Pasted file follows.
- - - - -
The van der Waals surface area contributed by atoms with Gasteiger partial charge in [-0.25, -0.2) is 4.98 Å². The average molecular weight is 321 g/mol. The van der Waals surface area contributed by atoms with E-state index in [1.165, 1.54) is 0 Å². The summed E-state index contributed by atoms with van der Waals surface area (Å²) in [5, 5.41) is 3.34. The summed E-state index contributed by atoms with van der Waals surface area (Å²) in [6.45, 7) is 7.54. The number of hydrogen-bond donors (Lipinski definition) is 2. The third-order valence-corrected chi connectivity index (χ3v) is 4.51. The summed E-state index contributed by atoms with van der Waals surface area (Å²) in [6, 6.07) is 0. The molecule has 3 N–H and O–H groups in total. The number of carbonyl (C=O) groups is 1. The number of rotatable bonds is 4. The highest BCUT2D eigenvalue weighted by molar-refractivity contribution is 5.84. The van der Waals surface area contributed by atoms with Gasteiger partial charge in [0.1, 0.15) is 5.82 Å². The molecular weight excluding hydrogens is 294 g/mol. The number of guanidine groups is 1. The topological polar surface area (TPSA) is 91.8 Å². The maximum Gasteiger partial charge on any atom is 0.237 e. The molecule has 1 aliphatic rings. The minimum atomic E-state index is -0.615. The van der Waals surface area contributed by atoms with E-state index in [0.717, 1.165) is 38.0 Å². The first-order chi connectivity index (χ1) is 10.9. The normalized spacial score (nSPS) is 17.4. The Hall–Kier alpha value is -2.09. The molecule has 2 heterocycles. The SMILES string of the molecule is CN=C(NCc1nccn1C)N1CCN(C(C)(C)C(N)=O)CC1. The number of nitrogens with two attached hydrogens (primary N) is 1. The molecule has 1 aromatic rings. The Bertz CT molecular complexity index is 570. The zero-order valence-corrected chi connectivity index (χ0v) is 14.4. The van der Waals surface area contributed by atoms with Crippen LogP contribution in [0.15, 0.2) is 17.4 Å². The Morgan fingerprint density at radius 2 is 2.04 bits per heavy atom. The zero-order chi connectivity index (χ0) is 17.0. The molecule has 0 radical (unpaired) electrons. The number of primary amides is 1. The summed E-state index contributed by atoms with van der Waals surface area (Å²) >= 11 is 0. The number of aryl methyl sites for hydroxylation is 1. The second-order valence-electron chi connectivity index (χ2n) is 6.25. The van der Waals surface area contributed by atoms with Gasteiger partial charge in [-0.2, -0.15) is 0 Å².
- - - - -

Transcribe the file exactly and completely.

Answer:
The van der Waals surface area contributed by atoms with Gasteiger partial charge in [-0.25, -0.2) is 4.98 Å². The average molecular weight is 321 g/mol. The van der Waals surface area contributed by atoms with E-state index in [1.165, 1.54) is 0 Å². The summed E-state index contributed by atoms with van der Waals surface area (Å²) in [5, 5.41) is 3.34. The summed E-state index contributed by atoms with van der Waals surface area (Å²) in [6.45, 7) is 7.54. The number of hydrogen-bond donors (Lipinski definition) is 2. The third-order valence-corrected chi connectivity index (χ3v) is 4.51. The summed E-state index contributed by atoms with van der Waals surface area (Å²) in [6, 6.07) is 0. The molecule has 3 N–H and O–H groups in total. The number of carbonyl (C=O) groups is 1. The number of rotatable bonds is 4. The highest BCUT2D eigenvalue weighted by molar-refractivity contribution is 5.84. The van der Waals surface area contributed by atoms with Gasteiger partial charge in [0.1, 0.15) is 5.82 Å². The molecular weight excluding hydrogens is 294 g/mol. The number of guanidine groups is 1. The topological polar surface area (TPSA) is 91.8 Å². The maximum Gasteiger partial charge on any atom is 0.237 e. The molecule has 1 aliphatic rings. The minimum atomic E-state index is -0.615. The van der Waals surface area contributed by atoms with E-state index in [0.717, 1.165) is 38.0 Å². The first-order chi connectivity index (χ1) is 10.9. The normalized spacial score (nSPS) is 17.4. The Hall–Kier alpha value is -2.09. The molecule has 2 heterocycles. The SMILES string of the molecule is CN=C(NCc1nccn1C)N1CCN(C(C)(C)C(N)=O)CC1. The number of nitrogens with two attached hydrogens (primary N) is 1. The molecule has 1 aromatic rings. The Bertz CT molecular complexity index is 570. The zero-order valence-corrected chi connectivity index (χ0v) is 14.4. The van der Waals surface area contributed by atoms with Crippen LogP contribution in [0.15, 0.2) is 17.4 Å². The Morgan fingerprint density at radius 2 is 2.04 bits per heavy atom. The zero-order chi connectivity index (χ0) is 17.0. The molecule has 0 radical (unpaired) electrons. The number of primary amides is 1. The summed E-state index contributed by atoms with van der Waals surface area (Å²) >= 11 is 0. The number of aryl methyl sites for hydroxylation is 1. The second-order valence-electron chi connectivity index (χ2n) is 6.25. The van der Waals surface area contributed by atoms with Gasteiger partial charge in [-0.2, -0.15) is 0 Å².